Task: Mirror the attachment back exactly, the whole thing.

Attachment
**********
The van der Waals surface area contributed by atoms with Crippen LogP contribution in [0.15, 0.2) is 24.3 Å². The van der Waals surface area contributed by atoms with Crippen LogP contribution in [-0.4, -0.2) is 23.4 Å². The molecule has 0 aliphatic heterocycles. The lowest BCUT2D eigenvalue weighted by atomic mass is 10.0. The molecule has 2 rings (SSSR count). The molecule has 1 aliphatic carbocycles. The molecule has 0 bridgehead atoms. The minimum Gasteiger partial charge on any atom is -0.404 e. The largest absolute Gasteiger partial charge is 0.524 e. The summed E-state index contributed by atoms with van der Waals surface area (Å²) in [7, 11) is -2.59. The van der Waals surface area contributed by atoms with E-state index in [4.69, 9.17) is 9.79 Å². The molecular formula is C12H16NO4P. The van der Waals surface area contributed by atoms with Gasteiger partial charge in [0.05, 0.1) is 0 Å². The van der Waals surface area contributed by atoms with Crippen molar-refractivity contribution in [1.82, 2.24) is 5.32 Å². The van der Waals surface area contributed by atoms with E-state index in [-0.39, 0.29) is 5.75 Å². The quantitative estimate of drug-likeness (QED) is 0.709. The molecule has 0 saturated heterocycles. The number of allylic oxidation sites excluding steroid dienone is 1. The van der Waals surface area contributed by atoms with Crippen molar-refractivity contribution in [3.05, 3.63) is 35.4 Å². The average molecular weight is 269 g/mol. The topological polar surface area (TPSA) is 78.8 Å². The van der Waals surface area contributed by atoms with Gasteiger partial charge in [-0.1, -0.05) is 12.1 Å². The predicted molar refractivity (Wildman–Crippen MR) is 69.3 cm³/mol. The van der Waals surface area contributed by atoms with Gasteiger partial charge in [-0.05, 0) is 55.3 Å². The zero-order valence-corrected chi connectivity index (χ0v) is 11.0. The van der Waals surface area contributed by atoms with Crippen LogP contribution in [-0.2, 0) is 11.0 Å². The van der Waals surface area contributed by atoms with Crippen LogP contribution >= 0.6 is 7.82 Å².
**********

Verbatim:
The van der Waals surface area contributed by atoms with Crippen LogP contribution in [0.15, 0.2) is 24.3 Å². The van der Waals surface area contributed by atoms with Crippen LogP contribution in [-0.4, -0.2) is 23.4 Å². The molecule has 0 aliphatic heterocycles. The lowest BCUT2D eigenvalue weighted by atomic mass is 10.0. The molecule has 2 rings (SSSR count). The molecule has 1 aliphatic carbocycles. The molecule has 0 bridgehead atoms. The minimum Gasteiger partial charge on any atom is -0.404 e. The largest absolute Gasteiger partial charge is 0.524 e. The summed E-state index contributed by atoms with van der Waals surface area (Å²) in [7, 11) is -2.59. The van der Waals surface area contributed by atoms with E-state index in [4.69, 9.17) is 9.79 Å². The molecular formula is C12H16NO4P. The van der Waals surface area contributed by atoms with Gasteiger partial charge in [0.05, 0.1) is 0 Å². The van der Waals surface area contributed by atoms with Crippen molar-refractivity contribution in [1.82, 2.24) is 5.32 Å². The van der Waals surface area contributed by atoms with E-state index in [-0.39, 0.29) is 5.75 Å². The quantitative estimate of drug-likeness (QED) is 0.709. The molecule has 0 saturated heterocycles. The number of allylic oxidation sites excluding steroid dienone is 1. The van der Waals surface area contributed by atoms with Crippen molar-refractivity contribution in [3.05, 3.63) is 35.4 Å². The average molecular weight is 269 g/mol. The topological polar surface area (TPSA) is 78.8 Å². The van der Waals surface area contributed by atoms with Gasteiger partial charge in [-0.1, -0.05) is 12.1 Å². The predicted molar refractivity (Wildman–Crippen MR) is 69.3 cm³/mol. The van der Waals surface area contributed by atoms with Gasteiger partial charge in [-0.05, 0) is 55.3 Å². The zero-order valence-corrected chi connectivity index (χ0v) is 11.0. The van der Waals surface area contributed by atoms with Crippen LogP contribution in [-0.2, 0) is 11.0 Å². The van der Waals surface area contributed by atoms with Crippen LogP contribution >= 0.6 is 7.82 Å².